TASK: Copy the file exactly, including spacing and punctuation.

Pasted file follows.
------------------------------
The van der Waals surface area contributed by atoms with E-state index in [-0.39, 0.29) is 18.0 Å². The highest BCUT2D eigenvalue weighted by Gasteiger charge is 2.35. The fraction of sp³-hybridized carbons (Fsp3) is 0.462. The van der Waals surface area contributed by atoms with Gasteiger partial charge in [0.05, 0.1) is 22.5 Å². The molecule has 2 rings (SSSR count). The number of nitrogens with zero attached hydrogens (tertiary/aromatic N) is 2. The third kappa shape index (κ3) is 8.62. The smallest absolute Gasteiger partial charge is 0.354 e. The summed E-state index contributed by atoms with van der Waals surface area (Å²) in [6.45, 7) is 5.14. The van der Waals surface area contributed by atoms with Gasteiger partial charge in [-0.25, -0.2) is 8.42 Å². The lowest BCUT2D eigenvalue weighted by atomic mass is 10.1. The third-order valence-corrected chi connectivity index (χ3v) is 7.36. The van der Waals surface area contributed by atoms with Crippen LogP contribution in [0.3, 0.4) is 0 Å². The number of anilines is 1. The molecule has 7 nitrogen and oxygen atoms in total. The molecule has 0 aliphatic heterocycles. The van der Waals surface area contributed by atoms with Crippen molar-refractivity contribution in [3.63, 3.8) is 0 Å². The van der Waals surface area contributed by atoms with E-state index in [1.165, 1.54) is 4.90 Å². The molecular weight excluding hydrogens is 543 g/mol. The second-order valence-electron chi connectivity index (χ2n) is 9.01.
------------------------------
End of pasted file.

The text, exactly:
The van der Waals surface area contributed by atoms with E-state index in [-0.39, 0.29) is 18.0 Å². The highest BCUT2D eigenvalue weighted by Gasteiger charge is 2.35. The fraction of sp³-hybridized carbons (Fsp3) is 0.462. The van der Waals surface area contributed by atoms with Gasteiger partial charge in [0.05, 0.1) is 22.5 Å². The molecule has 2 rings (SSSR count). The number of nitrogens with zero attached hydrogens (tertiary/aromatic N) is 2. The third kappa shape index (κ3) is 8.62. The smallest absolute Gasteiger partial charge is 0.354 e. The summed E-state index contributed by atoms with van der Waals surface area (Å²) in [6.45, 7) is 5.14. The van der Waals surface area contributed by atoms with Gasteiger partial charge in [-0.25, -0.2) is 8.42 Å². The lowest BCUT2D eigenvalue weighted by atomic mass is 10.1. The third-order valence-corrected chi connectivity index (χ3v) is 7.36. The van der Waals surface area contributed by atoms with Crippen LogP contribution in [0.3, 0.4) is 0 Å². The number of anilines is 1. The molecule has 7 nitrogen and oxygen atoms in total. The molecule has 0 aliphatic heterocycles. The van der Waals surface area contributed by atoms with Crippen molar-refractivity contribution in [3.63, 3.8) is 0 Å². The van der Waals surface area contributed by atoms with E-state index in [1.165, 1.54) is 4.90 Å². The molecular weight excluding hydrogens is 543 g/mol. The second-order valence-electron chi connectivity index (χ2n) is 9.01.